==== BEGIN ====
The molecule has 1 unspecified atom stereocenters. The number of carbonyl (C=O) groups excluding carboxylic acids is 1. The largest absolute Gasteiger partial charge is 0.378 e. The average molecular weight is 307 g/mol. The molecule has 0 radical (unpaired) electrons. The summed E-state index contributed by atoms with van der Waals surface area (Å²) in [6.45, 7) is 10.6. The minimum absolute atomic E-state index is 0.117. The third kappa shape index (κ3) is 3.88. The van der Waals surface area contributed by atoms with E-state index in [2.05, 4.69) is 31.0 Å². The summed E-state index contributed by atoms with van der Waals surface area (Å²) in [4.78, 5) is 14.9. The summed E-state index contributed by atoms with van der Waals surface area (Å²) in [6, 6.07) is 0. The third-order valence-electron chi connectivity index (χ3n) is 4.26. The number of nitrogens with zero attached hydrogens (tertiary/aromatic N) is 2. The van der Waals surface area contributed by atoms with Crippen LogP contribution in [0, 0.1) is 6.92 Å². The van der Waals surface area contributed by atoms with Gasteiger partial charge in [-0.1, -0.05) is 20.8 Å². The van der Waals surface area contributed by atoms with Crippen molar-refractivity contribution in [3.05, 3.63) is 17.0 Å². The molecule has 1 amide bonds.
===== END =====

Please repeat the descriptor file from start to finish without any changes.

The molecule has 1 unspecified atom stereocenters. The number of carbonyl (C=O) groups excluding carboxylic acids is 1. The largest absolute Gasteiger partial charge is 0.378 e. The average molecular weight is 307 g/mol. The molecule has 0 radical (unpaired) electrons. The summed E-state index contributed by atoms with van der Waals surface area (Å²) in [6.45, 7) is 10.6. The minimum absolute atomic E-state index is 0.117. The third kappa shape index (κ3) is 3.88. The van der Waals surface area contributed by atoms with E-state index in [2.05, 4.69) is 31.0 Å². The summed E-state index contributed by atoms with van der Waals surface area (Å²) in [4.78, 5) is 14.9. The summed E-state index contributed by atoms with van der Waals surface area (Å²) in [6, 6.07) is 0. The third-order valence-electron chi connectivity index (χ3n) is 4.26. The number of nitrogens with zero attached hydrogens (tertiary/aromatic N) is 2. The van der Waals surface area contributed by atoms with Crippen LogP contribution in [0, 0.1) is 6.92 Å². The van der Waals surface area contributed by atoms with Gasteiger partial charge in [-0.1, -0.05) is 20.8 Å². The van der Waals surface area contributed by atoms with Crippen molar-refractivity contribution in [3.05, 3.63) is 17.0 Å². The molecule has 1 amide bonds.